That both Salazar the so­cial­ist and Trump the not-clear­what-he-be­lieves got passes from their bases – who will­ingly ig­nore con­tin­u­ous ly­ing – is in­di­ca­tion that this is not a prob­lem of Right or Left, Repub­li­can or Demo­crat, young or old. This is an epi­demic in con­tem­po­rary so­ci­ety.

At the time of the year when the phrase “For the sin we have com­mit­ted be­fore You by de­ceit and lies” rings (or at least should ring) loudly in our com­mu­nal ears, it would be nice to be­lieve that we could ex­pect rab­bis – also on both sides of the “aisle” – to take the can­di­dates they may well have sup­ported to task for the vi­o­la­tion of a fun­da­men­tal Jew­ish pre­cept: a com­mit­ment to truth. As the Tal­mud in Trac­tate Shab­bat so fa­mously says, “Truth is God’s own seal.” And it should be ours, as well.

Imag­ine if rab­bis who sup­port Don­ald Trump – for his Is­rael poli­cies most likely but per­haps for eco­nomic or other

As the Tal­mud in Trac­tate Shab­bat so fa­mously says, ‘Truth is God’s own seal.’ And it should be ours, as well

rea­sons – lauded what they ad­mire but fo­cused their com­mu­ni­ties on the in­suf­fer­able – and un­for­giv­able – beat­ing that truth as a value is tak­ing dur­ing this ad­min­is­tra­tion. At the same time, imag­ine if lib­eral rab­bis in New York – who may cel­e­brate Ju­lia Salazar’s vic­tory for a mul­ti­plic­ity of rea­sons – took care to rel­ish the win they’d hoped for even while as­sail­ing in no un­cer­tain terms her wor­ri­some de­par­ture from truth as a value, long be­fore she even takes of­fice.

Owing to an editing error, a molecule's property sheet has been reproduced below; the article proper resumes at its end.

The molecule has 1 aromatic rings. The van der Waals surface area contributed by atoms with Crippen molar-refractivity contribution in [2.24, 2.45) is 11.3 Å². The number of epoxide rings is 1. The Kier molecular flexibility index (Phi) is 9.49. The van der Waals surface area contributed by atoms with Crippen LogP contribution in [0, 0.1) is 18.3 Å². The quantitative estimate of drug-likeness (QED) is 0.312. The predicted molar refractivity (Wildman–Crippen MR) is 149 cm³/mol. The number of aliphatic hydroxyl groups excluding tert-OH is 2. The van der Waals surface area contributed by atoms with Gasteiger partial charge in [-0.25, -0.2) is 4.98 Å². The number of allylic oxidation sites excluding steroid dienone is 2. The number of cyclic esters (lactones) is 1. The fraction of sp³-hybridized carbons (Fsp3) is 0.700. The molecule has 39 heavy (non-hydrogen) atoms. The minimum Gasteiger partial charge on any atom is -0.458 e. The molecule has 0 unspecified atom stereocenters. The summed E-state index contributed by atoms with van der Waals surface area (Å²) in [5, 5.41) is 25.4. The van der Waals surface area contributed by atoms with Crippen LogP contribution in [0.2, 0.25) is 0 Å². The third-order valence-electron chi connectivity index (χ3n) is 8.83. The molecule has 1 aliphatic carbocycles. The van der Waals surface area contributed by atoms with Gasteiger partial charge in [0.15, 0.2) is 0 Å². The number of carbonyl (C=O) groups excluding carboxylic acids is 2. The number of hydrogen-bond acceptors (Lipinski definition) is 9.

Nei­ther of those is likely. Our world – in which pol­i­tics have be­come so toxic and the po­si­tion of rab­bis often so ten­u­ous – is one in which we can no longer ex­pect from re­li­gious lead­ers what they long did for us: speak truth to power, re­mind us of Ju­daism’s fun­da­men­tal com­mit­ments, and show a devo­tion to world of nu­ance in which we can sup­port a can­di­date but also ex­co­ri­ate him or her for egre­gious vi­o­la­tions of val­ues we con­sider sacro­sanct.

If Jew­ish re­li­gious lead­er­ship can­not do that, what do we re­ally need those lead­ers for? And if Jews can­not model some­thing crit­i­cally im­por­tant to the world at a time like this, what would we say if some­one asked why we are here in the first place?

The writer is the Koret Dis­tin­guished Fel­low at Shalem Col­lege in Jerusalem. His lat­est book, Is­rael: A Con­cise His­tory of a Na­tion Re­born, re­ceived the Na­tional Jew­ish Book Award as the 2016 ‘Book of the Year.’ He is now writ­ing a book on the re­la­tion­ship be­tween Amer­i­can Jews and Is­rael. This is his fi­nal col­umn as a reg­u­lar con­trib­u­tor to The Jerusalem Post. Fu­ture columns will ap­pear from time to time.

(Wiki­me­dia Com­mons)

‘FAKE NEWS’ or ‘al­ter­na­tive facts’? Re­porters with var­i­ous forms of ‘fake news,’ 1894 il­lus­tra­tion by Fred­er­ick Burr Op­per.

‘FREE­DOM OF the press mat­ters only if the press mat­ters.’ (Jeff Djevdet/Flickr; speed­prop­er­ty­buy­ers.co.uk)